What CDC is Doing About Global Measles and Rubella

Updated February 27, 2023

Overall Focus

CDC works with partners worldwide to eliminate measles and rubella, protecting people, especially children, from these deadly and disabling diseases.

CDC invests globally in reducing the burden of vaccine-preventable diseases because it is a best buy for public health and strengthens U.S. national and global health security. Vaccines save millions of lives, reduce healthcare costs and minimize economic impacts on families and societies.

Rubella Goals

Eliminate rubella in every region of the world.

CDC works toward elimination goals for rubella established in 5 of the 6 regions of the world.

Rubella infection during pregnancy can lead to serious complications, including miscarriage, stillbirth or lifelong disabilities known as congenital rubella syndrome (CRS). CDC invests in surveillance, early detection, and laboratory confirmation of the circulation of rubella virus. This investment strengthens immunization systems, including in the remaining countries where rubella vaccine is not yet delivered through their national immunization programs. A single dose of rubella vaccine offers protection against the virus for life, helps stop transmission, and saves lives.

Today, rubella vaccine is administered through the national immunization programs in 175 countries. This progress represents protection from rubella infection in . In 2015, the Region of the Americas was declared rubella free, and the remaining five World Health Organization (WHO) regions are making progress toward elimination.

More Babies Protected from Rubella Than Ever Before

Percentage of countries that have introduced rubella-containing vaccine in the routine schedule, by World Bank income group and year – worldwide, 2000-2020.

Rubella is being eliminated country by country with more babies protected in lower- to middle-income countries than ever before. Because of vaccination activities, 70% of all infants worldwide have access to rubella vaccine, and 50% of countries have stopped local rubella transmission, ending fetal death and birth defects due to CRS in those countries.

Measles Goals

Achieve High Vaccination Coverage to Prevent and Stop the Spread; Reach Measles Elimination in Every Region of the World

CDC is focused on eliminating measles in every region of the world. By improving vaccination coverage worldwide and strengthening national immunization service delivery to reach every child with lifesaving vaccines, a world free from measles deaths and disease is attainable. Today, every region in the world has a measles elimination goal, yet no region has achieved and sustained elimination.

From 2000 to 2021, CDC supported worldwide vaccination efforts against measles that helped save over 56 million lives. Because measles is so contagious and can easily spread to unvaccinated or under-vaccinated populations, CDC works with countries to achieve and maintain a ≥95% coverage rate with two doses of measles vaccine to prevent measles infections and outbreaks.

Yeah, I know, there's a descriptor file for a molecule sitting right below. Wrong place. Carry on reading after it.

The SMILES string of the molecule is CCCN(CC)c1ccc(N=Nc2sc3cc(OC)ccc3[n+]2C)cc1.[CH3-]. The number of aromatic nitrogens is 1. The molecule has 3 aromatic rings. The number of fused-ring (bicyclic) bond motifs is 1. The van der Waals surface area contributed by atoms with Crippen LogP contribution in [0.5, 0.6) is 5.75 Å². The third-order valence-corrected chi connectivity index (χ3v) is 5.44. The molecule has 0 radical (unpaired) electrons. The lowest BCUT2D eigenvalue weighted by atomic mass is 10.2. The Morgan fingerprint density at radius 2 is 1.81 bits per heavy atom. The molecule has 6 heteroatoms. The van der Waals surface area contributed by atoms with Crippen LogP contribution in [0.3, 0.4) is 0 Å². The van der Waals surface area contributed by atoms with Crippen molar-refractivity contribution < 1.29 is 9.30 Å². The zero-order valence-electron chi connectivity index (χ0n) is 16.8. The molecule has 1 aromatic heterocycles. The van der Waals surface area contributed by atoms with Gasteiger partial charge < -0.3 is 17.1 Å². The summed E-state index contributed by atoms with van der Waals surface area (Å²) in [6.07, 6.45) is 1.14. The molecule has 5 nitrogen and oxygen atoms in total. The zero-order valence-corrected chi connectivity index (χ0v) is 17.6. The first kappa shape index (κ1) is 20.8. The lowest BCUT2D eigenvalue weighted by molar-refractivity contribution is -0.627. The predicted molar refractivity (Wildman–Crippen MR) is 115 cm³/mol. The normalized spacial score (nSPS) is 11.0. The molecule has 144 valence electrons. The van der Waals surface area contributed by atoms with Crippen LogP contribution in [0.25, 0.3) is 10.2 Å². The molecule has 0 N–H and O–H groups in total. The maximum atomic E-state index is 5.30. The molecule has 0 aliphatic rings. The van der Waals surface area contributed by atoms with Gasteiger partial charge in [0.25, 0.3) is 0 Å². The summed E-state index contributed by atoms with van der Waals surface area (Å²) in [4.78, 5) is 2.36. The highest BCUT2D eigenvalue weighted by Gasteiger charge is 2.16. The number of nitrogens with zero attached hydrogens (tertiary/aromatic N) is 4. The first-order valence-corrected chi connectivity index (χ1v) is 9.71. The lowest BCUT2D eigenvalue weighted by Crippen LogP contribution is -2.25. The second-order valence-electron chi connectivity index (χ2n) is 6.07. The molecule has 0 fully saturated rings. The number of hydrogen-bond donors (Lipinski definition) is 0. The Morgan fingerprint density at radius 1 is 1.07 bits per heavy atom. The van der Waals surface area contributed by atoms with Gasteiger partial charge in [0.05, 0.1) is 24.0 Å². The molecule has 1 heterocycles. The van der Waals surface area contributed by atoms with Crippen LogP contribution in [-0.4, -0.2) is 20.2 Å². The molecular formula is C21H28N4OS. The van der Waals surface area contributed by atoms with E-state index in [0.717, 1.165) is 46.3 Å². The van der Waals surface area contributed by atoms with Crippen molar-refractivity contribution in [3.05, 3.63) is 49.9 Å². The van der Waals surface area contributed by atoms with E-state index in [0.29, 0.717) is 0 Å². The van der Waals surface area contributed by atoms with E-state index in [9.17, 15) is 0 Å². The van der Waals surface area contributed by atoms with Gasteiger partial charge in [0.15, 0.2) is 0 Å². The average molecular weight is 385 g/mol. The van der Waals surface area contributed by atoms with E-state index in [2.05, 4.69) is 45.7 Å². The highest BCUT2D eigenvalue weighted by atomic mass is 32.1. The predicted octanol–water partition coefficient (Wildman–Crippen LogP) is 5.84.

Vaccinate Every Child On Time to Regain Progress Towards Measles Elimination

In recent years, progress toward measles elimination targets has stalled, caused by a failure to vaccinate every child on time. Causes for failure to vaccinate must be addressed and include:

  • Ongoing disruptions of vaccination activities during the COVID-19 pandemic.
  • Weak and strained health systems leading to many children not receiving immunization services.
  • Insufficient focus on equity with some children being left out and never reached by any vaccines.
  • Poor quality data leading to an inability to correctly identify who needs to be vaccinated.
  • Lack of investments in measles outbreak response capacity to be able to quickly contain outbreaks and limit the spread of measles outside of geographic pockets and across borders.
  • No implementation of effective communications strategies to counter the misinformation and disinformation leading to erosion of trust in vaccines.

CDC is a member of the Measles & Rubella Partnership (MR&P), previously known as the Measles & Rubella Initiative, which includes American Red Cross, the Bill & Melinda Gates Foundation, Gavi, the Vaccine Alliance, the United Nations Foundation, UNICEF and WHO. On January 1, 2023, M&RP aligned with Immunization Agenda 2030, with the target of saving 50 million lives through access to essential vaccines by the end of 2023.

All partners adopted the Measles & Rubella Strategic Framework, an ambitious global strategy to maximize the lifesaving impact of measles and rubella vaccines.

Detect, Mitigate and Quickly Respond to Measles Outbreaks to Limit Loss of Life

A worldwide response plan, the Global Strategic Measles Outbreak Response Plan for 2021 – 2023, focuses on strategies and tools needed to detect and respond to measles outbreaks quickly to minimize loss of life quickly and effectively.

One example of CDC’s work: from June to July 2020a CDC-supported mass measles vaccination campaign in Ethiopia’s Oromia Region protected 14.5 million children from measles while mitigating the risk of COVID-19.

Learn more about why CDC is working to eliminate global measles and rubella, and how those efforts save lives and contribute to strengthening U.S. national and global health security.